There is a fine line between genius and insanity, or, as Nigel Tufnel has been known to say, between clever and stupid. More than once, Jason Miller’s film about the polymorphously prolific musician Kevin Barnes and his ever mutating band Of Montreal calls to mind the classic mockumentary about a hapless rock band, “This Is Spinal Tap” (1984). But in “The Past Is a Grotesque Animal,” the irony is all from the point of view of the subject. Despite the anguish, ecstasy, and absurdity of his 20-year career, Barnes has maintained a level of mad creativity and narcissistic self-consciousness that is the opposite of Tufnel and company’s non-comprehending fecklessness.
The resume includes 12 unclassifiable studio albums, from “Peel the Cherry” (1997) to “Lousy With Sylvianbriar” (2013), that feature bouncy, eclectic tunes with surreal lyrics that make Bob Dylan sound like Joyce Kilmer, or wrenchingly confessional songs like that of the title, reminiscent of Lou Reed’s “Berlin” album. Then there’s the stage act, which has included ’60s-ish psychedelic light shows, collaborations with celebrities such as Susan Sarandon and Solange Knowles, Dadaist vaudevillian skits, carnivalesque pandemonia that resemble Mummenschanz by way of Cirque du Soleil, and the bare basics of a naked guy with a guitar singing, dancing, and flopping his way into the hearts of the faithful. How exhilarating, and exhausting, it must be to wake up every day and be Kevin Barnes.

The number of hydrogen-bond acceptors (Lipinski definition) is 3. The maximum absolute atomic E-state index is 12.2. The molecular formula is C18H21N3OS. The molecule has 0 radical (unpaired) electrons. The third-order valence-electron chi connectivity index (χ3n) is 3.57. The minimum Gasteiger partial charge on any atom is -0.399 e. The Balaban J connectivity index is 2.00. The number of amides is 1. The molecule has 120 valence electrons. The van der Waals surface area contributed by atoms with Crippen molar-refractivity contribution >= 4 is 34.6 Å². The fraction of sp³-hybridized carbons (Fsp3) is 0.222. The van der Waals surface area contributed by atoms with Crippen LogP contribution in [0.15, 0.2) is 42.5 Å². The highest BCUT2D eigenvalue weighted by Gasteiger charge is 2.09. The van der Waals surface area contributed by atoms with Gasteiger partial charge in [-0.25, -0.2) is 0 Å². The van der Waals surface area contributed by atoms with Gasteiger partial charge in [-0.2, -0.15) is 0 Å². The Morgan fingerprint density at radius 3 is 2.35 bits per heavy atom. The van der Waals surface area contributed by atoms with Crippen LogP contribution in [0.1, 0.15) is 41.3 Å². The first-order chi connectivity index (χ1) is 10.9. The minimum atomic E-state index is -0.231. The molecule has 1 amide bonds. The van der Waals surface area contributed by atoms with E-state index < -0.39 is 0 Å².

You would think that packing all this into 77 minutes might reduce two decades of hyperactivity to a blur, and so it does, but it also evokes the frantic consciousness of Barnes, his compulsion to create and move on to the next thing. Intermittently Miller returns Barnes to Earth, punctuating the film with comments from those whom the musician has embraced and discarded as, like David Bowie, he sheds one persona for the next. Those castoff acquaintances form a collection of talking heads that is closer in spirit to the band Talking Heads than to the standard documentary convention. He combines that material with bits of performances, videos of the band at play like the Beatles in “Help!,” and interviews with Barnes himself that range from the gnomic to the laceratingly honest. It’s a spiraling kaleidoscope with a lonely soul at its center.
Barnes’s moments of candor reveal the artist not as a young man, but as a spoiled child, a solipsistic obsessive with a wandering attention span, who inspires a loyal company of collaborators and without compunction cuts them loose, who falls in love, gets married, has a child, and disappears. All his experience, imaginary and real, he transforms into his playfully insane music and artifices.
“It doesn’t hurt anybody, really” he says sadly, “except for people close to you.”
It’s a high price to pay. Near the end, what he has lost becomes clear as, ruefully, he romps with his daughter, at one point asking her what she wants to be when she grows up.
“Complicated,” she says.
A chip off the old block.
The official trailer: